• La Paglia, F., La Cascia, C., Francomano, M. M., & La Barbera, D. (2017). Educational robotics to improve mathematical and metacognitive skills. Annual Review of CyberTherapy and Telemedicine, 15(14), 70–75.

    Google Scholar 

  • Leonard, J., Buss, A., Gamboa, R., Mitchell, M., Fashola, O. S., Hubert, T., & Almughyirah, S. (2016). Using robotics and game design to enhance children’s self-efficacy, STEM attitudes, and computational thinking skills. Journal of Science Education and Technology, 25(6), 860–876.

    Article  Google Scholar 

  • Lindh, J., & Holgersson, T. (2007). Does LEGO training stimulate pupils’ ability to solve logical problems? Computers & Education, 49(4), 1097–1111.

    Article  Google Scholar 

  • Mandin, S., De Simone, M., & Soury-Lavergne, S. (2017). Robot moves as tangible feedback in a mathematical game at primary school. Adv. Intell. Syst. Comput., 457, 245–257.

    Google Scholar 

  • Martin, F., Lurgio, M., & Coffey, D. (2006) Robotic jewelry: Inventing locally contextualized mathematics in a fourth grade classroom. In V. Dagiene & R. Mittermeir (Eds.), Proceedings of the Second International Conference on Informatics in Secondary Schools: Evolution and Perspectives (pp. 214–225). Vilnius, Lithuania: ISSEP.

  • Master, A., Cheryan, S., & Meltzoff, A. N. (2016). Computing whether she belongs: Stereotypes undermine girls’ interest and sense of belonging in computer science. Journal of Educational Psychology, 108(3), 424–437.

    Article  Google Scholar 

  • Master, A., Cheryan, S., Moscatelli, A., & Meltzoff, A. N. (2017). Programming experience promotes higher STEM motivation among first-grade girls. Journal of Experimental Child Psychology, 160, 92–106.

    Article  Google Scholar 

  • Menekse, M., Higashi, R., Schunn, C. D., & Baehr, E. (2017). The role of robotics teams’ collaboration quality on team performance in a robotics tournament. Journal of Engineering Education, 106(4), 564–584.

    Article  Google Scholar 

  • Mitnik, R., Nussbaum, M., & Soto, A. (2008). An autonomous educational mobile robot mediator. Autonomous Robots, 25(4), 367–382.

    Article  Google Scholar 

  • Mubin, O., Stevens, C. J., Shahid, S., Al Mahmud, A., & Dong, J. J. (2013). A review of the applicability of robots in education. Technology for Education and Learning, 1, 1–7.

    Article  Google Scholar 

  • Nickels, M., & Cullen, C. J. (2017). Mathematical thinking and learning through robotics play for children with critical illness: The case of Amelia. Journal for Research in Mathematics Education, 48(1), 22–77.

    Article  Google Scholar 

  • Nussbaum, M., & Soto, A. (2009). Collaborative robotic instruction: A graph teaching experience. Computers & Education, 53(2), 330–342.

    Article  Google Scholar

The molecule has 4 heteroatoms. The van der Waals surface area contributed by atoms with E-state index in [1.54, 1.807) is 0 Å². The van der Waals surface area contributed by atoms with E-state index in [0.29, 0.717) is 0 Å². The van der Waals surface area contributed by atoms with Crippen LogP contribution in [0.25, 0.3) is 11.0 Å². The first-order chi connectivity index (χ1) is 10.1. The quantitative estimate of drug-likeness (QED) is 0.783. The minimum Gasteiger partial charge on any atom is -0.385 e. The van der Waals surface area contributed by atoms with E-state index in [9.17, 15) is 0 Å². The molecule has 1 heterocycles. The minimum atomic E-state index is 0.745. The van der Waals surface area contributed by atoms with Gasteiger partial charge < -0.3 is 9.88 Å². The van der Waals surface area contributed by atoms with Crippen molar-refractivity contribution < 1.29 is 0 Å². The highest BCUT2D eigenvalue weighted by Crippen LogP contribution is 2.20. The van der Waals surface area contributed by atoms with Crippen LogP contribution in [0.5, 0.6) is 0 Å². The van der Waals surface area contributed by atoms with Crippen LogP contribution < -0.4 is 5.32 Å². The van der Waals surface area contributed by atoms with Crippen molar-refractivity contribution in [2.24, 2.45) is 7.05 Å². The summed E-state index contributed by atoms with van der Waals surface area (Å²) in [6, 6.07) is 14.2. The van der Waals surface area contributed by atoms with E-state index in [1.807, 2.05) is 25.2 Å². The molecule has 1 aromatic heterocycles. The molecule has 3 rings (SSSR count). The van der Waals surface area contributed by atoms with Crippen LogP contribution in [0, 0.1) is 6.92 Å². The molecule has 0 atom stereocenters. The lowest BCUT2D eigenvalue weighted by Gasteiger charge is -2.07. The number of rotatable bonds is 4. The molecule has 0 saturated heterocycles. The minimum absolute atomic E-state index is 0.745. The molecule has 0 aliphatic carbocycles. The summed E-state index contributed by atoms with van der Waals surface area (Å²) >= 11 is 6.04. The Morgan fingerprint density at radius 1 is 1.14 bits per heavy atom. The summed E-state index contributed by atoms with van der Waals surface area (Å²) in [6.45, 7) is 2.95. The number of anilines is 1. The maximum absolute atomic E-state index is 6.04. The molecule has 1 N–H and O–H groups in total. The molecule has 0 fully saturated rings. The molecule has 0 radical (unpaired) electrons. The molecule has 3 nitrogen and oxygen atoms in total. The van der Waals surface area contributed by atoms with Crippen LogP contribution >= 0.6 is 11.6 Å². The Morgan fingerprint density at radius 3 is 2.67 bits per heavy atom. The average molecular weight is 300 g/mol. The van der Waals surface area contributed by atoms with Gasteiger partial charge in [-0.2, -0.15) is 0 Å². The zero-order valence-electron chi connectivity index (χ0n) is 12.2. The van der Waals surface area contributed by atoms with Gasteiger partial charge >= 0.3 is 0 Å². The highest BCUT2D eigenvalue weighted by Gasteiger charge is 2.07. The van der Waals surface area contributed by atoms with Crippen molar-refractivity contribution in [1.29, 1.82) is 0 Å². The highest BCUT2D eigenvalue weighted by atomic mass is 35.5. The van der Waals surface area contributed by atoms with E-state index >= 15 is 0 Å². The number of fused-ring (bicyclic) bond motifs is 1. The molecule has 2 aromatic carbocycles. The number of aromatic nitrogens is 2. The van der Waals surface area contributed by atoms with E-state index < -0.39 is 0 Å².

• Padayachee, K., Gouws, P. M., & Lemmer, M. (2015). Evaluating the effectiveness of LEGO robots in engaged scholarship. In Proceedings of the Annual Global Online Conference on Information and Computer Technology (GOCICT) (pp. 16–20). Louisville, KY: IEEE.

  • Papert, S. (1980). Mindstorms: Children, computers, and powerful ideas. New York, NY: Basic Books, Inc.

  • Pinto, A. H., Tozadore, D. C., & Romero, R. A. (2015). A question game for children aiming the geometrical figures learning by using a humanoid robot. In Proceedings of the 12th Latin American Robotics Symposium and Third Brazilian Symposium on Robotics (pp. 228–233). Uberlandia, Brazil: IEEE.

  • Ponce, P., Molina, A., Hernández, L., Acha, E., Morales, B., & Huitron, C. (2017). Teaching math in elementary schools by LabVIEW and LEGO robots. Lecture Notes in Networks and Systems, 13, 255–270.

    Article  Google Scholar 

  • Rhine, D., & Martin, F. (2008). Integrating mathematical analysis of sensors and motion in a mobile robotics course. Lecture Notes in Computer Science, 5090, 41–52.

    Article  Google Scholar 

  • Rusk, N., Resnick, M., Berg, R., & Pezalla-Granlund, M. (2008). New pathways into robotics: Strategies for broadening participation. Journal of Science Education and Technology, 17(1), 59–69.

    Article  Google Scholar 

  • Shankar, R., Ploger, D., Nemeth, A., & Hecht, S. A. (2013). Robotics: Enhancing pre-college mathematics learning with real-world examples. In Proceedings of the120th ASEE Annual Conference and Exposition (pp. 1–17). Atlanta, GA: ASEE.

  • Shih, B. Y., Chang, C. J., Chen, Y. H., Chen, C. Y., & Liang, Y. D. (2012). LEGO NXT information on test dimensionality using Kolb’s innovative learning cycle. Natural Hazards, 64(2), 1527–1548.

    Article  Google Scholar 

  • Toh, L. P. E., Causo, A., Tzuo, P. W., Chen, I., & Yeo, S. H. (2016). A review on the use of robots in education and young children. Journal of Educational Technology & Society, 19(2), 148–163.

    Google Scholar 

  • Trochim, W. M. K., & Donnelly, J. P. (2006). Research methods knowledge base (3rd ed.). Mason: Thomson. Retrieved from http://www.socialresearchmethods.net/kb/.

  • Walker, E., Girotto, V., Kim, Y., & Muldner, K. (2016). The effects of physical form and embodied action in a teachable robot for geometry learning. In J. M. Spector et al. (Eds.), Proceedings of the 16th International Conference on Advanced Learning Technologies (ICALT) (pp. 381–385). Austin, TX: CPS.

  • Wei, C. W., Hung, I. C., Lee, L., & Chen, N. S. (2011). A joyful classroom learning system with robot learning companion for children to learn mathematics multiplication. Turkish Online Journal of Educational Technology, 10(2), 11–23.

    Google Scholar 

  • Yelland, N. J. (1994). The strategies and interactions of young children in Logo tasks. Journal of Computer Assisted Learning, 10(1), 33–49.

    Article  Google Scholar 

Download references

Funding

This work was financially supported by the “2011 Plan of Jiangsu: Collaborative Innovation Center for Strengthen Moral Education and Cultivate People, Nanjing Normal University”.

Author information

Authors and Affiliations

Authors

Corresponding author

Correspondence to Liying Xia.

Appendix

Appendix

Table 2 General information of the reviewed papers
Table 3 Study design and major findings

Rights and permissions

Reprints and permissions

About this article

Check for updates. Verify currency and authenticity via CrossMark

Cite this article

Zhong, B., Xia, L. A Systematic Review on Exploring the Potential of Educational Robotics in Mathematics Education. Int J of Sci and Math Educ 18, 79–101 (2020). https://doi.org/10.1007/s10763-018-09939-y

Download citation

  • Received:

  • Accepted:

  • Published:

  • Issue Date:

  • DOI: https://doi.org/10.1007/s10763-018-09939-y

Keywords

Navigation